Work Comp Attorney: How Wearable Technology Could Protect Workers From Injuries

by James M. Hoffmann on Apr. 07, 2016

Employment Workers' Compensation Accident & Injury Accident & Injury  Personal Injury 

Summary: New wearable technology could help prevent injuries in certain professions.


More often than not, industrial workers are forced to work in hazardous environments. For example, there are many people working in environments such as metallurgy plants and steel mills where there are extremely hot molten metals which increase the risk of breathing toxic gases. In most cases, workers do not realize the dangers of the environment until it is too late, and they end up with serious, and possibly fatal injuries. These dangers also apply to other professions, such as firemen and others which require people to enter burning buildings which can collapse at any moment.

With this in mind, companies such as Intel and Honeywell have made it their mission to manufacture a safety system which industrial workers and first responders can wear. These wearable systems will be equipped with sensors that will monitor the worker’s vitals, as well as the conditions of the working environment. The sensors will apparently also be able to monitor additional working equipment such as air packs or ventilators etc. The safety system requires a dedicated team which will process and study the information gathered by the sensors in real time, and act accordingly in case a dangerous situation emerges. All of this combined will mean that response times will be much shorter and many lives can be saved.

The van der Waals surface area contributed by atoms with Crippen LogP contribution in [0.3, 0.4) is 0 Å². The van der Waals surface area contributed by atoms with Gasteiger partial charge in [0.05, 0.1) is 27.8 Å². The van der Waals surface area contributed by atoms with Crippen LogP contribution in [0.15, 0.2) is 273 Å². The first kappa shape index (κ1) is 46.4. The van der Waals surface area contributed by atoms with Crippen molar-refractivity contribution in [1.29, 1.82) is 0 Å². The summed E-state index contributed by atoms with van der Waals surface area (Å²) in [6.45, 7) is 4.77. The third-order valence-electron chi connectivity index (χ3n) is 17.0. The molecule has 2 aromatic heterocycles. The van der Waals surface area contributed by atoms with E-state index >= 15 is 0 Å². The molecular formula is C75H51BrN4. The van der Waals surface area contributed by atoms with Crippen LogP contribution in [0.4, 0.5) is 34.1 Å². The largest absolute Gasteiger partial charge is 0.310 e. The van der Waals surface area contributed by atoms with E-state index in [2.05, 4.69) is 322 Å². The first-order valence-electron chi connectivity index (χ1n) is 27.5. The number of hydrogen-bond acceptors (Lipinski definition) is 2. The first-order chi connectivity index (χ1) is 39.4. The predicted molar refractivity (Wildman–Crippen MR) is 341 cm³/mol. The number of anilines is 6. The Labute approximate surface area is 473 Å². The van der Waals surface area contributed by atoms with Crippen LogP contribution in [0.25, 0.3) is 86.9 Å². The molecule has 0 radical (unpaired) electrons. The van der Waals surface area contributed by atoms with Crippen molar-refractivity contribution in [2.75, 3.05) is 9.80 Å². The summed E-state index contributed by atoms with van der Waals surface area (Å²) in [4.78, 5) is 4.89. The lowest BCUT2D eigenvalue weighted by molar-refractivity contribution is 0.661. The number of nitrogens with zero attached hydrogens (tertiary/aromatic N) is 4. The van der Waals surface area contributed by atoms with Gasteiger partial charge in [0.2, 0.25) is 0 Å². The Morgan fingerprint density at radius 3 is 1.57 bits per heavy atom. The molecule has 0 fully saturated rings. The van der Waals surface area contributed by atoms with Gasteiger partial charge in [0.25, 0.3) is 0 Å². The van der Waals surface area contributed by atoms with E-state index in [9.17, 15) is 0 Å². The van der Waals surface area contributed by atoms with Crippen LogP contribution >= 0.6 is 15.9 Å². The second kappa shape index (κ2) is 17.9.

Intel and Honeywell have issued a statement that their different areas of expertise complement each other perfectly for the task at hand. Everyone has likely heard and is aware of what Intel is all about, for those who are not aware, Honeywell is a company that has long been developing a large variety of sensors from smoke detectors to gas leak detectors.

So far, the most advanced wearable sensors are able to monitor the vitals in terms of breathing and heart rate of each worker. They can also detect toxic gas, as well as the person’s location and posture. The last one may seem odd, but by monitoring a worker’s posture they can recognize whether he or she has sustained an injury.

As we mentioned earlier, all the data gathered from the sensors will be available in real time. It will also automatically stored on a cloud storage allowing for the information to be accessed remotely from anywhere. The information will also be made available to the workers themselves via a heads up display implemented in the helmet. Other features are planned to be added in the future, such as advanced communications systems, voltage detectors, fall alerts. Gloves will vibrate the moment the sensors detect harmful radiation levels, and the boots will prevent the worker from slipping and falling.

In the event that you have experienced an injury while working, it is advised that you seek legal advice. An attorney can help protect your legal rights and ensure that you are appropriately compensated. You should not hesitate to file a workers’ compensation claim. Speak with a St. Louis workplace injury lawyer to ensure your rights are protected. Call (314) 361-4300 for a free consultation about your rights.

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